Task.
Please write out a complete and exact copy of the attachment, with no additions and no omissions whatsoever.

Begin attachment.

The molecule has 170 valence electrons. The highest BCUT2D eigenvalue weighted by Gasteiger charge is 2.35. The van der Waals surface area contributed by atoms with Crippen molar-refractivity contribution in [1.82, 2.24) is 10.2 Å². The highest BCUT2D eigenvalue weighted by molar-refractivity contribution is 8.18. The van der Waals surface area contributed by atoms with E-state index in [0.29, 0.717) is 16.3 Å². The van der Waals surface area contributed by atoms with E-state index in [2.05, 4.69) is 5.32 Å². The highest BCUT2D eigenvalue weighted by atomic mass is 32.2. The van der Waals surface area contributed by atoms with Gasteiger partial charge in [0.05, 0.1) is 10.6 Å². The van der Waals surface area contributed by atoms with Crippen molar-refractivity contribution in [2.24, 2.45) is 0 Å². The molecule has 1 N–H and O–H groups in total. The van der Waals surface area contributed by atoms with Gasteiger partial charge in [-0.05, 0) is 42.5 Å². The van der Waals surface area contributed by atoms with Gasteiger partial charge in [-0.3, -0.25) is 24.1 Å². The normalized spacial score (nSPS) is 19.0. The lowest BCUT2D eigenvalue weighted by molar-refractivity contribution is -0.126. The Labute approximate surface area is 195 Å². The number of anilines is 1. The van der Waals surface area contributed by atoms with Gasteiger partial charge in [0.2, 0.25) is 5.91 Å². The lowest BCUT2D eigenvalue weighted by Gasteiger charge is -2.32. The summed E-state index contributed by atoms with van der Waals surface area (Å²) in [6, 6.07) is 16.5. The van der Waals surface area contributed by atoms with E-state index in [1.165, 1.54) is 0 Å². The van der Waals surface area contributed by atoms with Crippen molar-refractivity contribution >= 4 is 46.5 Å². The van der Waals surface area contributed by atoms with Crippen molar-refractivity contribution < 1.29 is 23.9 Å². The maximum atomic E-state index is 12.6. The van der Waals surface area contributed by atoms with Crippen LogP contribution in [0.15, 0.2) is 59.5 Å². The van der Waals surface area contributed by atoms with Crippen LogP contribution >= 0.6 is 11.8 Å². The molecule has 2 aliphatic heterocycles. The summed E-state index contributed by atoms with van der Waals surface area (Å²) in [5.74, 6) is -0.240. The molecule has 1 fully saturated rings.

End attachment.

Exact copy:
The molecule has 170 valence electrons. The highest BCUT2D eigenvalue weighted by Gasteiger charge is 2.35. The van der Waals surface area contributed by atoms with Crippen molar-refractivity contribution in [1.82, 2.24) is 10.2 Å². The highest BCUT2D eigenvalue weighted by molar-refractivity contribution is 8.18. The van der Waals surface area contributed by atoms with E-state index in [0.29, 0.717) is 16.3 Å². The van der Waals surface area contributed by atoms with E-state index in [2.05, 4.69) is 5.32 Å². The highest BCUT2D eigenvalue weighted by atomic mass is 32.2. The van der Waals surface area contributed by atoms with Gasteiger partial charge in [0.05, 0.1) is 10.6 Å². The van der Waals surface area contributed by atoms with Crippen molar-refractivity contribution in [2.24, 2.45) is 0 Å². The molecule has 1 N–H and O–H groups in total. The van der Waals surface area contributed by atoms with Gasteiger partial charge in [-0.05, 0) is 42.5 Å². The van der Waals surface area contributed by atoms with Gasteiger partial charge in [-0.3, -0.25) is 24.1 Å². The normalized spacial score (nSPS) is 19.0. The lowest BCUT2D eigenvalue weighted by molar-refractivity contribution is -0.126. The Labute approximate surface area is 195 Å². The number of anilines is 1. The van der Waals surface area contributed by atoms with Gasteiger partial charge in [0.2, 0.25) is 5.91 Å². The lowest BCUT2D eigenvalue weighted by Gasteiger charge is -2.32. The summed E-state index contributed by atoms with van der Waals surface area (Å²) in [6, 6.07) is 16.5. The van der Waals surface area contributed by atoms with E-state index in [1.165, 1.54) is 0 Å². The van der Waals surface area contributed by atoms with Crippen molar-refractivity contribution >= 4 is 46.5 Å². The van der Waals surface area contributed by atoms with Crippen molar-refractivity contribution < 1.29 is 23.9 Å². The maximum atomic E-state index is 12.6. The van der Waals surface area contributed by atoms with Crippen LogP contribution in [0.15, 0.2) is 59.5 Å². The van der Waals surface area contributed by atoms with Crippen LogP contribution >= 0.6 is 11.8 Å². The molecule has 2 aliphatic heterocycles. The summed E-state index contributed by atoms with van der Waals surface area (Å²) in [5.74, 6) is -0.240. The molecule has 1 fully saturated rings.